Last week, Sidewalk Labs, Alphabet’s urban-innovation company, announced that it was shelving its Quayside project, a “sustainable and affordable” neighborhood on the Toronto waterfront. “Unprecedented economic uncertainty” as a result of the Covid-19 crisis, said CEO Dan Doctoroff, has made it “too difficult to make the 12-acre project financially viable.”

Launched by Google in 2015, Sidewalk Labs has pursued technologies to improve urban life. It soon partnered with Waterfront Toronto, a government-backed agency developing a former industrial parcel along Lake Ontario. In 2017, the agency gave Sidewalk the chance to develop this small slip of land. Two years of community engagement culminated in a 1,524-page master plan, released last June, that envisioned timbered buildings, robotic garbage systems, heated pavement, and more. Though the plan called for “inclusive growth” and a hands-off approach to data, Sidewalk confronted well-publicized fears that it was building a privatized surveillance state.

The first signs of trouble for the firm’s Quayside plan emerged in 2018, when Ontario’s governing Liberals—who spearheaded the startup’s deal—lost the general election to the Progressive Conservatives. The province’s newly elected premier, Doug Ford, soon fired or pushed out those in Waterfront Toronto viewed as friendly to Sidewalk, including the organization’s CEO. Meantime, tech billionaire Jim Balsillie, the force behind the Blackberry smartphone, criticized Sidewalk and its parent company for “playing us like a bunch of colonial supplicants and suckers.” (Balsillie is a supporter of the Cigi think tank, where anti-project advocate Bianca Wylie, who proclaimed that “a city is not a business,” works as a senior fellow.)* Still, public opinion was consistently in Sidewalk Labs’ favor throughout, with opposition polling in the teens.

Before the pandemic, Sidewalk’s deal with Waterfront Toronto had already become precarious. The Waterfront board’s decisive vote on the arrangement was scheduled for June 25. The agency reportedly asked Sidewalk to confirm whether its parent company would financially backstop the Quayside project—a tough sell after the startup’s main champion at Alphabet, Larry Page, stepped down as CEO last year. In addition, as its master plan details, Sidewalk’s investment in Quayside anticipated “subpar returns” absent a dramatic expansion of its footprint along the waterfront and the relocation of Google’s Canadian headquarters to nearby Villiers Island. In recent months, though, Sidewalk—in response to opposition—shelved these plans and scaled down many its proposed innovations. When the economy tanked, so, too, did what was left of Sidewalk’s deal for Quayside.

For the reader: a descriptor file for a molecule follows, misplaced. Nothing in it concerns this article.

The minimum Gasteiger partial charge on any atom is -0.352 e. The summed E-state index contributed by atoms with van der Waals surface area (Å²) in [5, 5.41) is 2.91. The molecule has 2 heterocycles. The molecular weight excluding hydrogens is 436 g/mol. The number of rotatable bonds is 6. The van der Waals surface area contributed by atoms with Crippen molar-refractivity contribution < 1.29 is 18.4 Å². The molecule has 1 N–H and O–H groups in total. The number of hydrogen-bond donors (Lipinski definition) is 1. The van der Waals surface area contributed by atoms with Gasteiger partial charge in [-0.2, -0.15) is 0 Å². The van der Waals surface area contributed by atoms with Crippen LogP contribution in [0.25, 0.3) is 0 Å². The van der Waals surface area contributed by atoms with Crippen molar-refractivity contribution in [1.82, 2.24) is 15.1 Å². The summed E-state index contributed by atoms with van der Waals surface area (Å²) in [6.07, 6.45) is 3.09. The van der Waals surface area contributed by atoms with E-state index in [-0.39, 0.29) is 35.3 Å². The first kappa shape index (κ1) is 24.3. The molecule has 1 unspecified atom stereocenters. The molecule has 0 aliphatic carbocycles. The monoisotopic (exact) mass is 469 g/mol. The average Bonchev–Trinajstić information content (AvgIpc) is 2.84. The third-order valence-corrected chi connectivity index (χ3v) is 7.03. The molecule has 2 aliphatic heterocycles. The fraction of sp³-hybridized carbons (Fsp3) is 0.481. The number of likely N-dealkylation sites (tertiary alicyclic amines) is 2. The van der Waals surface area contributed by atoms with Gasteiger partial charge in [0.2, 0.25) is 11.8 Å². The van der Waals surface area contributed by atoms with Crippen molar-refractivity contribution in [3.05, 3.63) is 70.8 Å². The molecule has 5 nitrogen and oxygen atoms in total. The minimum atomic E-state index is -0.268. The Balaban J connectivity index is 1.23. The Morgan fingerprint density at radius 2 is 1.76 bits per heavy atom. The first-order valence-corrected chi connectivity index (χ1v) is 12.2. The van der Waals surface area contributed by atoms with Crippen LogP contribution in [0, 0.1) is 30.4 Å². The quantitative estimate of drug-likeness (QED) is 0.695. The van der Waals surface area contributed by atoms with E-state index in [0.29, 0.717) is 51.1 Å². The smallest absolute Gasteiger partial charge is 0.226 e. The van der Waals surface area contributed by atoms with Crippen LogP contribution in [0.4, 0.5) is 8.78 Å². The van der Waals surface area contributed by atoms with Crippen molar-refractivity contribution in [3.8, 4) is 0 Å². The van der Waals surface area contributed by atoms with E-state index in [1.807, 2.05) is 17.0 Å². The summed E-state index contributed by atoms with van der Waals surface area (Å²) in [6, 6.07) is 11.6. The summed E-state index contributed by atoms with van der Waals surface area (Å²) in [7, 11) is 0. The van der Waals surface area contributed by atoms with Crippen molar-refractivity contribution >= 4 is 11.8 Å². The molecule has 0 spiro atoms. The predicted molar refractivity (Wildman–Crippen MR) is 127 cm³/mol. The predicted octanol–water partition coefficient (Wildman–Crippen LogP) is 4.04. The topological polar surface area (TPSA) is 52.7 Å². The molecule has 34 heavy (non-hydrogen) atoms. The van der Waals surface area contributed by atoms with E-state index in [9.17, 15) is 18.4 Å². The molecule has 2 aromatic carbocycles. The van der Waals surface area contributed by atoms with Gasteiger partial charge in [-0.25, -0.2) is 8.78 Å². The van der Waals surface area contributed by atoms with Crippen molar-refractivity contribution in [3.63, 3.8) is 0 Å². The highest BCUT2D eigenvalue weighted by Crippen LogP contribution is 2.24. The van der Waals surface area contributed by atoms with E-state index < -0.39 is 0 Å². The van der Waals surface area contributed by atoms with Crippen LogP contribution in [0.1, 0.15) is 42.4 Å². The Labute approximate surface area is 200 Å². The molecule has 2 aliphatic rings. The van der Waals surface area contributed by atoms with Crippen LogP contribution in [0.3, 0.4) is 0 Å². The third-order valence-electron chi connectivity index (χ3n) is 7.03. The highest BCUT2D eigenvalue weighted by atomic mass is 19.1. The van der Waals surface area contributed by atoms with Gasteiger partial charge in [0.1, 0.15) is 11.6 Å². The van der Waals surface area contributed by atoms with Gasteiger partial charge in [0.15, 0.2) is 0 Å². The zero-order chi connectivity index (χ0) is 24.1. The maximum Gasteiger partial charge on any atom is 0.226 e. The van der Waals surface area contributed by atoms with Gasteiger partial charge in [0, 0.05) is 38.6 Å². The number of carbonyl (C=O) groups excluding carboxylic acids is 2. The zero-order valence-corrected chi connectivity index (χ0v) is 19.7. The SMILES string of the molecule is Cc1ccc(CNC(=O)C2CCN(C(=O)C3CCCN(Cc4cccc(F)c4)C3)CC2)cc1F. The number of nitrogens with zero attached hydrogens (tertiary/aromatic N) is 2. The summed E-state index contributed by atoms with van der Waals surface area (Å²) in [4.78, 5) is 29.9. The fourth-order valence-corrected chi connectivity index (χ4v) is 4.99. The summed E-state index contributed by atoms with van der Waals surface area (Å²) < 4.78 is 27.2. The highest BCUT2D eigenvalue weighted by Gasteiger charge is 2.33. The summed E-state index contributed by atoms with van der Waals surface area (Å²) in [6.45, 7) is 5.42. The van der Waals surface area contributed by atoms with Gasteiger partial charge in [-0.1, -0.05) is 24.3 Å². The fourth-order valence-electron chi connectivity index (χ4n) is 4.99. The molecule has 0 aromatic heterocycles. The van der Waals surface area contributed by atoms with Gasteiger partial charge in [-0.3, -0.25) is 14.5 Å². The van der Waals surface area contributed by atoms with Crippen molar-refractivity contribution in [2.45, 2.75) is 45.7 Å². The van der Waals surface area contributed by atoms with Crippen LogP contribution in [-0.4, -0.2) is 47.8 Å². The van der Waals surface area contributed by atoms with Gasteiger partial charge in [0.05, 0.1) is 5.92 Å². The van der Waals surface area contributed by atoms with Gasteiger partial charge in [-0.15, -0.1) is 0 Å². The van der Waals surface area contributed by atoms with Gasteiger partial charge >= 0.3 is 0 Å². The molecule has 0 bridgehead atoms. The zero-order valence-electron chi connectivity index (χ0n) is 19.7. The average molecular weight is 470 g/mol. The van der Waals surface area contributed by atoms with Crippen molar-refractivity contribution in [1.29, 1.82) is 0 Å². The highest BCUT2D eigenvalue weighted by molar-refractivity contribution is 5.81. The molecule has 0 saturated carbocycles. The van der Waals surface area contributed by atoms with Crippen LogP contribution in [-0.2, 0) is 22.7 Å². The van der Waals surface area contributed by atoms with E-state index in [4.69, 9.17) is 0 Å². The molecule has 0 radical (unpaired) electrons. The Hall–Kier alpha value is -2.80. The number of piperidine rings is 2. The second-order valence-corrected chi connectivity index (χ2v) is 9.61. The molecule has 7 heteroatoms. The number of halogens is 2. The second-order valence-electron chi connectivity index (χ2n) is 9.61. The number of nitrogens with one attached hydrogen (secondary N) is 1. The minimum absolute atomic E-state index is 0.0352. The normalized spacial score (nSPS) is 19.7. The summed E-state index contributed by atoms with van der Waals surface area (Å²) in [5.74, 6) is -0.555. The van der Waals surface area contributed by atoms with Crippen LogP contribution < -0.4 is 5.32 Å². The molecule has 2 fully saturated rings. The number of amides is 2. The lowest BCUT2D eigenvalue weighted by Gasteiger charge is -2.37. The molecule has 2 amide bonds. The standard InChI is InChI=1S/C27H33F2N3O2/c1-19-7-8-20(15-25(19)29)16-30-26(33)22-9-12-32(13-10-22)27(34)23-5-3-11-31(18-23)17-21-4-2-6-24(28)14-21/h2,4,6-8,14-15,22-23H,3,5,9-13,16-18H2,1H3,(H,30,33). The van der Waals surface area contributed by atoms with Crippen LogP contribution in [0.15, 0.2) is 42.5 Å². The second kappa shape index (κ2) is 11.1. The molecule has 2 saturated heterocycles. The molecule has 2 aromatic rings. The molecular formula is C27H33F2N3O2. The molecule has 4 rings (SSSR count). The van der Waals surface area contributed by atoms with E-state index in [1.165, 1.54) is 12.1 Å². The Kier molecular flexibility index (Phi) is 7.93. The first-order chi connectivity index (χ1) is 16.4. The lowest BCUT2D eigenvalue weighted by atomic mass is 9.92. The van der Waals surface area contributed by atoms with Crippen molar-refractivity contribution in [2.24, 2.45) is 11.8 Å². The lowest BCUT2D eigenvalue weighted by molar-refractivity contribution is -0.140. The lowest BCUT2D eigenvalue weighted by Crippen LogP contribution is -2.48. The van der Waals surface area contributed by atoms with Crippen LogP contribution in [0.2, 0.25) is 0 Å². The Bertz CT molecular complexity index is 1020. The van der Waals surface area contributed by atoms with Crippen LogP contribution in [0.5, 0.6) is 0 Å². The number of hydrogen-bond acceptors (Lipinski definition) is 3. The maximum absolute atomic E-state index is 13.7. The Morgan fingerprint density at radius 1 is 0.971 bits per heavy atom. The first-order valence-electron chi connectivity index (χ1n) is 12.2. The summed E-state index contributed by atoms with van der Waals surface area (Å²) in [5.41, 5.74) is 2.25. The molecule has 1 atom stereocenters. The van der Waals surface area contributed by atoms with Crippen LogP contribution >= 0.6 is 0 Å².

Yet the technology and companies that Sidewalk Labs has incubated remain valuable. Doctoroff noted that plans remain for producing factory-made mass timber—fire-resistant and strong as steel—together with “a digital master-planning tool” and a “new approach to all-electric neighborhoods,” while the firm’s infrastructure-investment spinoff recently raised $400 million. Sidewalk’s Quayside master plan remains full of good ideas that could serve as a blueprint for cities beyond Toronto, such as more flexible outcome-based zoning, which permits a wide range of building types while regulating nuisance. Sidewalk’s technology for flexible walls in adaptable storefronts and heated, modular sidewalk tiles would surely prove useful elsewhere.

Before Sidewalk, Doctoroff’s story was one of comebacks. His failed 2012 Olympics bid, for example, became the catalyst for the development of New York’s Hudson Yards and the High Line. After 9/11, he spearheaded New York’s economic-development revival as its deputy mayor. A similar rebound, however, may prove difficult in Toronto. Ontario expects its economy to shrink by a record 9 percent this year, while debt and deficits will reach historic highs. Home sales are already down by 67 percent year-on-year in the Greater Toronto area. In losing Sidewalk’s project, the city forgoes nearly $1 billion in foreign direct investment, along with the resulting tax revenues and jobs over the long term. In short, Toronto is left with an empty waterfront and few immediate prospects for development, let alone on the scale or creativity Sidewalk was offering.

Toronto’s aborted project also suggests a growing gap in cities between private ambitions and public capacity to support them. While smart-cities firms like Sidewalk can create underground garbage chutes and “building raincoats,” cities such as New York still allow trash to pile up on sidewalks while scaffolding sits for long periods. Too often, governments preside over lengthy permitting and review processes that stifle new development. In the case of Toronto’s waterfront, it took a private company to offer 40 percent of its new housing at below-market rates and spend more than $50 million designing a master plan—sums that would be hard for most profit-driven enterprises to sustain, absent Alphabet’s largesse. Sidewalk Labs’ Quayside failure is ultimately a loss for Toronto.

*An earlier version of this article incorrectly stated that Mr. Balsillie directly funded the anti-Sidewalk Labs campaign.

Photo: georgeclerk/iStock


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